Celsius investors owed $ 4.7 billion to ask the judge to recover life savings

Celsius Network, once a titan of the cryptocurrency lending world, is in bankruptcy proceedings and is facing claims that it was running a Ponzi scheme by paying early depositors with money received from new users. Some of the 1.7 million customers trapped by the alleged fraud are now directly begging the Southern District of New York to help them get their money back.

Christian Ostheimer, a 37-year-old living in Connecticut, wrote in a letter included in court evidence that he trusted Celsius for his retirement savings and lost more than $ 30,000, which led to “insurmountable tax complications. “.

“It is in your hands, honorable judge, to make this a different case. grandma and grandpa – all those many little unsecured creditors – so that they are not as usual at the end of the chain where they lose everything, ”Ostheimer wrote.

The question of who gets repaid first – if that day ever comes – hangs heavily on bankruptcy proceedings.

At its peak in October 2021, CEO Alex Mashinsky said the cryptocurrency lender had $ 25 billion in assets under management. Now Celsius has dropped to $ 167 million “in cash,” which he says will provide “ample cash” to support operations during the restructuring process. Celsius owes its users about $ 4.7 billion, according to its bankruptcy filing.

That filing also shows that Celsius has more than 100,000 creditors, some of whom have lent money to the platform with no collateral to back up the deal. The list of its top 50 unsecured creditors includes Sam Bankman-Fried’s trading company Alameda Research, as well as an investment firm based in the Cayman Islands. Those creditors are likely the first in line to get their money back, leaving smaller retail investors to hold the sack.

Unlike the traditional banking system, which typically insures customer deposits, there are no formal consumer protections in place to safeguard user funds when things go wrong.

Celsius specifies in its terms and conditions that any digital asset transferred to the platform constitutes a loan from the user to Celsius. As there were no collateral provided by Celsius, client funds were essentially just unsecured loans to the platform.

Also in the fine print of Celsius’ terms and conditions is a warning that in the event of bankruptcy, “any eligible digital asset used in the earning service or as collateral under the loan service may not be recoverable” and that customers “may not have any legal remedies or rights in relation to Celsius’ obligations.” The disclosure reads as an attempt at total immunity from legal wrongdoing if things go wrong.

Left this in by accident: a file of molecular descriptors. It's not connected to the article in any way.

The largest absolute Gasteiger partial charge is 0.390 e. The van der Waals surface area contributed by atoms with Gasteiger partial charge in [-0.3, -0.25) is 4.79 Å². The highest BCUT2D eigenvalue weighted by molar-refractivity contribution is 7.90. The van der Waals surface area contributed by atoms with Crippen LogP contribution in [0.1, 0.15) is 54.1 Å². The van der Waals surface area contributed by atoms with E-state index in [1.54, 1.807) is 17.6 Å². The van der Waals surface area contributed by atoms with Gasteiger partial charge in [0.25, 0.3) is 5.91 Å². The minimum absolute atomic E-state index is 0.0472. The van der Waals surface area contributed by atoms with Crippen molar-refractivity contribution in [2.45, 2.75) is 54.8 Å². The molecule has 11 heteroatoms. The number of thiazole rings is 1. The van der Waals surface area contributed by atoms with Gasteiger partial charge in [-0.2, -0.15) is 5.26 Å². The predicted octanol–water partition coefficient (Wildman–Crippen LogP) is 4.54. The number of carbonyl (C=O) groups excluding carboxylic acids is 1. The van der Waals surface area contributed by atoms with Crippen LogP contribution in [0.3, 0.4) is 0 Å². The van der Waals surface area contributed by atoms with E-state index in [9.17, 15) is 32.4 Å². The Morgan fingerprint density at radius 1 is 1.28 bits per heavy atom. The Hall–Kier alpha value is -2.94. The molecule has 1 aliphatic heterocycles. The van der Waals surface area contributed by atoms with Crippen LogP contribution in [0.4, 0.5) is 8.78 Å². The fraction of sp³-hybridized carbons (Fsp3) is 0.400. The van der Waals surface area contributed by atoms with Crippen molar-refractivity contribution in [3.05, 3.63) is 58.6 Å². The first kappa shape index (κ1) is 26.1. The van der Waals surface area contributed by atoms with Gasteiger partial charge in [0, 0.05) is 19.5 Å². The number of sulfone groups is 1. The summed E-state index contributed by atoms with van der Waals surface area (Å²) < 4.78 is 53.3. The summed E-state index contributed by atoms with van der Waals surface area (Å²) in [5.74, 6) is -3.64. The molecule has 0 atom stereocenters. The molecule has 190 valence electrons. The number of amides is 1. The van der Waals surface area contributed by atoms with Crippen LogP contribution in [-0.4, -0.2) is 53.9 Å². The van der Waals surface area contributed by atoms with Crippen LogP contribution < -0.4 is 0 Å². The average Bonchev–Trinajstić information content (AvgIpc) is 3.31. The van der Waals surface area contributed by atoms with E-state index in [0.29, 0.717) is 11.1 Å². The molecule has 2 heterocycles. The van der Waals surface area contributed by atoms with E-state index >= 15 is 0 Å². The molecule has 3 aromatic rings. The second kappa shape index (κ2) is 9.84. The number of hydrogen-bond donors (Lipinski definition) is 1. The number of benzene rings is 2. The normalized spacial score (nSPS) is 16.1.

On July 19, Celsius released a document detailing the next steps for customers. In it, the platform said its Chapter 11 bankruptcy plan “will provide customers with the option, at customers’ choice, to recover money at a discount or stay ‘long’ in cryptocurrencies,” but it is unclear whether customers they will never see their money again.

The whole process lays bare how much of the cryptocurrency regulation in the United States happens through the application.

The Securities and Exchange Commission has effectively become one of the leading industry regulators in the country, even by eliminating Ponzi and pyramid schemes, and it appears that some precedents will be set in US bankruptcy courts in the coming months as lawmakers deliberate on formal legislation on Capitol Hill.

Investor requests

In the hundreds of letters officially filed with the court, retail investors are demanding to be put on the front lines to get their money back.

Flori Ohm, a single mother of two college-bound daughters, said her family was “severely affected by both financial and mental health” from the bankruptcy, which left her funds stranded on the platform. Ohm, who also supports her parents, said she can’t sleep or focus on work.

“I am fighting hard [to make a] live, “he wrote.

Jeanne Y Savelle, who described herself as a “retired little old lady” living on a fixed income, said she turned to Celsius looking for a way to top up her monthly social security check to stretch her dollar. in a record level of inflation.